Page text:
The international experience of “internal devaluations” is mostly one of failure. Argentina tried the deflation route to a real depreciation and, after three years of an ever-deepening recession/depression, it defaulted and exited its currency board peg.
The case of Latvia’s “successful” internal devaluation is not a model for the EZ periphery: Output fell by 20% and unemployment surged to 20%; the public debt was—unlike in the EZ periphery—negligible as a percentage of GDP and thus a small amount of official finance—a few billion euros—was enough to backstop the country without the massive balance-sheet effects of deflation; and the willingness of the policy makers to sweat blood and tears to avoid falling into the arms of the “Russian bear” was, for a while, unlimited (as opposed to the EZ periphery’s unwillingness to give up altogether its fiscal independence to Germany); and even after devaluation and default was avoided, the current backlash against such draconian adjustment is now very serious and risks undermining such efforts (while, equivalently, the social and political backlash against recessionary austerity is coming to a boil in the Eurozone periphery). - in The New York Times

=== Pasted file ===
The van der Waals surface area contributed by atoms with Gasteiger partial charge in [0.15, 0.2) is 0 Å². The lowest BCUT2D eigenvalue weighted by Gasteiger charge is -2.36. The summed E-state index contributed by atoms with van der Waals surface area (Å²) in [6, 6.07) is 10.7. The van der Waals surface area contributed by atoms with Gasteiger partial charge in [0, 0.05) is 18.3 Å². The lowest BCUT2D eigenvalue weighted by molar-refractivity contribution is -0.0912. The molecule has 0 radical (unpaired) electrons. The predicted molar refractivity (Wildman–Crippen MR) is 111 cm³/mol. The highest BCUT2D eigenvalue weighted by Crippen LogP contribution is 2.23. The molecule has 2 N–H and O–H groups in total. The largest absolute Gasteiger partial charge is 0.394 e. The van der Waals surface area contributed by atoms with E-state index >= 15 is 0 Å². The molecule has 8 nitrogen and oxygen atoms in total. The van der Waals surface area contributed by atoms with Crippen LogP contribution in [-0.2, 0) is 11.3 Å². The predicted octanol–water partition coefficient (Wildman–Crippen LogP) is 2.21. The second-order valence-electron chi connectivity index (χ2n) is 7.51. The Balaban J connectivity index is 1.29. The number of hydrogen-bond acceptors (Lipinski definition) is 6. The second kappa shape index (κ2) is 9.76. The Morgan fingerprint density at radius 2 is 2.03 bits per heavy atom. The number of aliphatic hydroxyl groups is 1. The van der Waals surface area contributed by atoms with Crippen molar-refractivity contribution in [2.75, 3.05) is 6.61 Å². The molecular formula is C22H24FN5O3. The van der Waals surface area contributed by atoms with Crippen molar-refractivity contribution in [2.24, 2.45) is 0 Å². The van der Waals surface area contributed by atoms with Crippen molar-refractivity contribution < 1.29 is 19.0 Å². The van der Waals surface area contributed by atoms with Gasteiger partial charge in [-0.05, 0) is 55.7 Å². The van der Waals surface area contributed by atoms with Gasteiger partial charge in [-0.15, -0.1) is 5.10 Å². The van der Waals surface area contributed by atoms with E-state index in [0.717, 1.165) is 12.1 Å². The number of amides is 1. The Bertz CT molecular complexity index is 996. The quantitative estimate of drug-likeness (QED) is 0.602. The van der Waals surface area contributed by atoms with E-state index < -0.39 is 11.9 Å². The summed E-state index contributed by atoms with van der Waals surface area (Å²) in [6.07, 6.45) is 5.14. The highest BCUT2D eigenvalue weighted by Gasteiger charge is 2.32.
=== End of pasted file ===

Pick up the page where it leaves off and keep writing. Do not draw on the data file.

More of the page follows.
Nouriel Roubini is an American economist. He teaches at New York University's Stern School of Business and is the chairman of Roubini Global Economics.